Non-Communicable Disease and Development: Future Pathways
Mejía Acosta, A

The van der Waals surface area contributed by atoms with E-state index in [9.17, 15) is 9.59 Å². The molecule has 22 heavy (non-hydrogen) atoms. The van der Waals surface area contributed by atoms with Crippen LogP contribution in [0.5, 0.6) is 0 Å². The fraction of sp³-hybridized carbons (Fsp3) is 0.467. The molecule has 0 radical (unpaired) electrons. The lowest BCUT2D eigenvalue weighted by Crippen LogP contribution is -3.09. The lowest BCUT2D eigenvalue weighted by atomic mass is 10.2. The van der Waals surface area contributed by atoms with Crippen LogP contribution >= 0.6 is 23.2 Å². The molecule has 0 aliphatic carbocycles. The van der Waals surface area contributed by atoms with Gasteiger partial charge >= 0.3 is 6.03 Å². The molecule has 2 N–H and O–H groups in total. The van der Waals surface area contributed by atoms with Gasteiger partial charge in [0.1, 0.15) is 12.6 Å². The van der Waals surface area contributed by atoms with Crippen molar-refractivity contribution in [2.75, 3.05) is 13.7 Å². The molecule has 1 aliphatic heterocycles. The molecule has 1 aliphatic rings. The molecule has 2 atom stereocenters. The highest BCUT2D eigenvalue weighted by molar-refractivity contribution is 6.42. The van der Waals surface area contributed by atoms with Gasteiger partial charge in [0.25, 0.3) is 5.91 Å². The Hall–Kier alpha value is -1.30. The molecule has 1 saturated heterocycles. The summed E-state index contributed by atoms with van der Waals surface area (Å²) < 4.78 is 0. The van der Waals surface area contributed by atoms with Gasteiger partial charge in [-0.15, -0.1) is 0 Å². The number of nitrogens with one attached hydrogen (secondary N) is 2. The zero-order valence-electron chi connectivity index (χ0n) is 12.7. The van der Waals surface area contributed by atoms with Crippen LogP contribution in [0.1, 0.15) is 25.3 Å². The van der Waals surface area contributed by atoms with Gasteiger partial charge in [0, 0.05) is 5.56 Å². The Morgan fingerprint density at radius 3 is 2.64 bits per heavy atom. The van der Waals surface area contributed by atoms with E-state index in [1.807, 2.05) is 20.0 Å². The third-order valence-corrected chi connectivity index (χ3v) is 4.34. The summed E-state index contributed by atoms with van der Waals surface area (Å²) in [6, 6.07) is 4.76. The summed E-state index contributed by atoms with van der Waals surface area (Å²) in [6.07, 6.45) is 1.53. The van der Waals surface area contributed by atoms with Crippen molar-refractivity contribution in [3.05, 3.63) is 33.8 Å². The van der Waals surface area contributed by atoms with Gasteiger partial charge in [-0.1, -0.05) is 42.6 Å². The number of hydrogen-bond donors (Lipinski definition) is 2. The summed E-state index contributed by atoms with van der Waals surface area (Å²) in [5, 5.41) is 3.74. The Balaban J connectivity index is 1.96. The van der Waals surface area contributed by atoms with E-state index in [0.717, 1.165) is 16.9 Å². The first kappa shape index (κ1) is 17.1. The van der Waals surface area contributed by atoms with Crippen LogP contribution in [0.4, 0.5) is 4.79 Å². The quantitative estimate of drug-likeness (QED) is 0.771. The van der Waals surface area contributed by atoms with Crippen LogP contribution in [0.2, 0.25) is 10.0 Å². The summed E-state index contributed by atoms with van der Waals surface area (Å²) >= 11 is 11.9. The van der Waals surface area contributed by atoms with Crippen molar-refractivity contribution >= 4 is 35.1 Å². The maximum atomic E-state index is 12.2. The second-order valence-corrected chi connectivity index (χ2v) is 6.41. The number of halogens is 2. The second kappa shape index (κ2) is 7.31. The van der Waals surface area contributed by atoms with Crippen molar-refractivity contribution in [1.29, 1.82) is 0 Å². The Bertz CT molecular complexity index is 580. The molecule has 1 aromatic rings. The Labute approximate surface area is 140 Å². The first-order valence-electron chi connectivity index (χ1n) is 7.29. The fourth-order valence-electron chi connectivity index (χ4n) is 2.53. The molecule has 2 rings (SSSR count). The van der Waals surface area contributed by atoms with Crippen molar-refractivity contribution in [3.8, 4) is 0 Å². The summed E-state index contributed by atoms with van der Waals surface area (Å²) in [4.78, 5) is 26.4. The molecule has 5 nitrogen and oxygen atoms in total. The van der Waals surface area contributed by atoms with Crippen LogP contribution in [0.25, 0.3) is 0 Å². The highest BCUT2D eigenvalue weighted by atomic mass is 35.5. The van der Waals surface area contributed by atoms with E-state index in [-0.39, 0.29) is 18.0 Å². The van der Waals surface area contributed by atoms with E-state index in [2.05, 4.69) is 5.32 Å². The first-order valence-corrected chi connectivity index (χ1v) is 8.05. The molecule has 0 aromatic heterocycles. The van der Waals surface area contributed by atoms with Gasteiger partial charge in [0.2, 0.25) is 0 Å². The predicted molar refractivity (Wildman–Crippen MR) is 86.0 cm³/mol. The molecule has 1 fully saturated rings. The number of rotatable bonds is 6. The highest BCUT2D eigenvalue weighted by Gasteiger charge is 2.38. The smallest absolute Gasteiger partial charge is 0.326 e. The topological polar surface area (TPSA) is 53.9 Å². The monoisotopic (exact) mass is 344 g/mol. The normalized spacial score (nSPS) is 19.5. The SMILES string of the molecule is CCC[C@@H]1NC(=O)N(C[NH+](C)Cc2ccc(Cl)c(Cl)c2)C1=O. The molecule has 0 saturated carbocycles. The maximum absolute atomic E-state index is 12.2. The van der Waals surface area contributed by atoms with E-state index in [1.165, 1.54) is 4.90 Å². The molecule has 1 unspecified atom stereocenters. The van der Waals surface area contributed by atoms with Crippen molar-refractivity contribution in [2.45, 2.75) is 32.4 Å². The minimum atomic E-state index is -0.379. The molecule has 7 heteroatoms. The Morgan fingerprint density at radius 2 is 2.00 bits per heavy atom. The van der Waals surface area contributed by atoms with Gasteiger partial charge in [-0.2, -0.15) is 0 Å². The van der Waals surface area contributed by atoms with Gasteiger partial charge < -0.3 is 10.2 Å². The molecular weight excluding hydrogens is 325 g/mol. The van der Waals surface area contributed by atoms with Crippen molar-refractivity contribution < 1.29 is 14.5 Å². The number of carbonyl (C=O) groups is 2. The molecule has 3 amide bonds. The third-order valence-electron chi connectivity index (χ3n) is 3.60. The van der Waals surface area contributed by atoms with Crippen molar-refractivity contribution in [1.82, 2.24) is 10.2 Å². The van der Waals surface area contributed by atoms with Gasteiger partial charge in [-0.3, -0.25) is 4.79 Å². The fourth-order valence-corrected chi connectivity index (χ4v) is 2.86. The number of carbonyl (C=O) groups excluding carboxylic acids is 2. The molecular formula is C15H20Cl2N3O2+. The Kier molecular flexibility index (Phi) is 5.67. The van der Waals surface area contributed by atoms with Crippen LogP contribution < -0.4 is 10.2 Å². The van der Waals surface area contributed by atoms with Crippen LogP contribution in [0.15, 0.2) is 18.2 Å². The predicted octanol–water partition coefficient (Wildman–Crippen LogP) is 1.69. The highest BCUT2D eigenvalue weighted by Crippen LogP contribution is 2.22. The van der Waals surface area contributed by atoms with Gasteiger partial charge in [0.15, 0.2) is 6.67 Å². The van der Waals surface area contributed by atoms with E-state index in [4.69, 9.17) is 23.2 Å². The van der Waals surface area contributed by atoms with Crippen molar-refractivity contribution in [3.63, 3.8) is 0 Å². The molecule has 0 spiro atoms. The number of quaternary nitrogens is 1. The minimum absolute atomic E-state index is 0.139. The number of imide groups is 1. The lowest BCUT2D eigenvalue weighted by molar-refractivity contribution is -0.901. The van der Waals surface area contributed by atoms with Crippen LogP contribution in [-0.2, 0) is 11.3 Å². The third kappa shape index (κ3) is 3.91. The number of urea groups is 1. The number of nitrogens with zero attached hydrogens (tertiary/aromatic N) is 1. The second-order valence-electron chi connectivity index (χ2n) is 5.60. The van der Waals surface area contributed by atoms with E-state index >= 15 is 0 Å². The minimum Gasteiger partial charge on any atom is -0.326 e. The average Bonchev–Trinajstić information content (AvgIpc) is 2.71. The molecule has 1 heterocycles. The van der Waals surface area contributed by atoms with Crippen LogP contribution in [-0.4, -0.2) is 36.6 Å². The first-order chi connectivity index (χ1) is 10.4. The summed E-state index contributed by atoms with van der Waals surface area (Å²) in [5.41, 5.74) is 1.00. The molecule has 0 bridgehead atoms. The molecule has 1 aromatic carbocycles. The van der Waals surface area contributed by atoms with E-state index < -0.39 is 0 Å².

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From a biomedical perspective, non-communicable disease (NCD) is not a new problem, particularly in the global North. However, awareness of the increasing burden from these conditions in low- and middle-income countries (L&MICs) has only recently emerged in the arena of development policy and practice (Beaglehole et al. 2011). In September 2011, the United Nations convened a summit on NCD, only the second such meeting ever to address a disease matter. However, despite a declaration reiterating the importance of NCD, few concrete actions emerged. The focus of the meeting was only on the conditions included in the World Health Organization’s (WHO) core definition of NCD, diseases which share a defined set of individual-level risk factors and collectively constitute a substantial proportion of the disease burden: cardiovascular disease (CVD), chronic respiratory diseases, certain cancers and diabetes. Yet notwithstanding the Secretary-General’s call to bring NCD into the broader global health and development agenda, alongside growing concern about the financial and social implications of premature deaths and morbidity from these conditions, the impression persists in some quarters that NCD is not a ‘development problem’. Since some of the personal risk factors for these diseases are linked to lifestyle (in the case of the WHO core conditions, factors such as tobacco and alcohol use, physical inactivity and unhealthy diets), there is a tendency to retain a narrow medical and individual-level focus in conceptualising the problem and responses.